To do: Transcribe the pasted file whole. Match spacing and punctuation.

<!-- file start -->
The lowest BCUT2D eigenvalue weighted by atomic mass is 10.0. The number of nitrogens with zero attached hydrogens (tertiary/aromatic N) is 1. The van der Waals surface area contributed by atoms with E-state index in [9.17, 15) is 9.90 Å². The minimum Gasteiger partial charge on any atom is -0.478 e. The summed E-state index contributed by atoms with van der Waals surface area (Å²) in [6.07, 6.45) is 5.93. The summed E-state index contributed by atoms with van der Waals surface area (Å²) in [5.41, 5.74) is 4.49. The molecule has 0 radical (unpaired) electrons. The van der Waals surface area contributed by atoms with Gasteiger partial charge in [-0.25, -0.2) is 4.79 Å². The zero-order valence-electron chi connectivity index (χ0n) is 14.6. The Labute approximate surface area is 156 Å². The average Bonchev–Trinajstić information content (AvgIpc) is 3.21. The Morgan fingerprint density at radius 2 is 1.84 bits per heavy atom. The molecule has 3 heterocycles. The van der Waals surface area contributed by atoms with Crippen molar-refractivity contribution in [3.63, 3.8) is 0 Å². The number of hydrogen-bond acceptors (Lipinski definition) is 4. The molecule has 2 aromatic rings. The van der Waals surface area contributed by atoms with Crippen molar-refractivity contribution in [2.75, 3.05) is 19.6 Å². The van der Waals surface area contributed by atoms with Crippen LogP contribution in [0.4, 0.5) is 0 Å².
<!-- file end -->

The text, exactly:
The lowest BCUT2D eigenvalue weighted by atomic mass is 10.0. The number of nitrogens with zero attached hydrogens (tertiary/aromatic N) is 1. The van der Waals surface area contributed by atoms with E-state index in [9.17, 15) is 9.90 Å². The minimum Gasteiger partial charge on any atom is -0.478 e. The summed E-state index contributed by atoms with van der Waals surface area (Å²) in [6.07, 6.45) is 5.93. The summed E-state index contributed by atoms with van der Waals surface area (Å²) in [5.41, 5.74) is 4.49. The molecule has 0 radical (unpaired) electrons. The van der Waals surface area contributed by atoms with Gasteiger partial charge in [-0.25, -0.2) is 4.79 Å². The zero-order valence-electron chi connectivity index (χ0n) is 14.6. The Labute approximate surface area is 156 Å². The average Bonchev–Trinajstić information content (AvgIpc) is 3.21. The Morgan fingerprint density at radius 2 is 1.84 bits per heavy atom. The molecule has 3 heterocycles. The van der Waals surface area contributed by atoms with Crippen molar-refractivity contribution in [3.63, 3.8) is 0 Å². The number of hydrogen-bond acceptors (Lipinski definition) is 4. The molecule has 2 aromatic rings. The van der Waals surface area contributed by atoms with Crippen molar-refractivity contribution in [2.75, 3.05) is 19.6 Å². The van der Waals surface area contributed by atoms with Crippen LogP contribution in [0.4, 0.5) is 0 Å².